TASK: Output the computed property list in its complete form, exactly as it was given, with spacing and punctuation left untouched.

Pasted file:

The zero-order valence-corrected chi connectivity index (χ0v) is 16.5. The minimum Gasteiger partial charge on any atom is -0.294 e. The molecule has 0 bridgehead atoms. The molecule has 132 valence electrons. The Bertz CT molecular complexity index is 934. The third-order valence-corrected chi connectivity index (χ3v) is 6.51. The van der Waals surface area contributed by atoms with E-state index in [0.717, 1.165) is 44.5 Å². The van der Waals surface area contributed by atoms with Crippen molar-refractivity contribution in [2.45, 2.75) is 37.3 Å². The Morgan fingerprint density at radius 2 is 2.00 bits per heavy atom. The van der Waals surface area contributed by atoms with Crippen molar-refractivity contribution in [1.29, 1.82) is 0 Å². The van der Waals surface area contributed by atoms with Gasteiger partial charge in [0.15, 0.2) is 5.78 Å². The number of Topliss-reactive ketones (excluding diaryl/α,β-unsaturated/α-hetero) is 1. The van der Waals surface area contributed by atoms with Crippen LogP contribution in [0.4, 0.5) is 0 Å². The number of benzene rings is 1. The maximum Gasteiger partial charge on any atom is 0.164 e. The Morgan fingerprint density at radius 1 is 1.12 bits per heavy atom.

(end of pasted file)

The zero-order valence-corrected chi connectivity index (χ0v) is 16.5. The minimum Gasteiger partial charge on any atom is -0.294 e. The molecule has 0 bridgehead atoms. The molecule has 132 valence electrons. The Bertz CT molecular complexity index is 934. The third-order valence-corrected chi connectivity index (χ3v) is 6.51. The van der Waals surface area contributed by atoms with E-state index in [0.717, 1.165) is 44.5 Å². The van der Waals surface area contributed by atoms with Crippen molar-refractivity contribution in [2.45, 2.75) is 37.3 Å². The Morgan fingerprint density at radius 2 is 2.00 bits per heavy atom. The van der Waals surface area contributed by atoms with Crippen molar-refractivity contribution in [1.29, 1.82) is 0 Å². The van der Waals surface area contributed by atoms with Gasteiger partial charge in [0.15, 0.2) is 5.78 Å². The number of Topliss-reactive ketones (excluding diaryl/α,β-unsaturated/α-hetero) is 1. The van der Waals surface area contributed by atoms with Crippen LogP contribution in [0.4, 0.5) is 0 Å². The number of benzene rings is 1. The maximum Gasteiger partial charge on any atom is 0.164 e. The Morgan fingerprint density at radius 1 is 1.12 bits per heavy atom.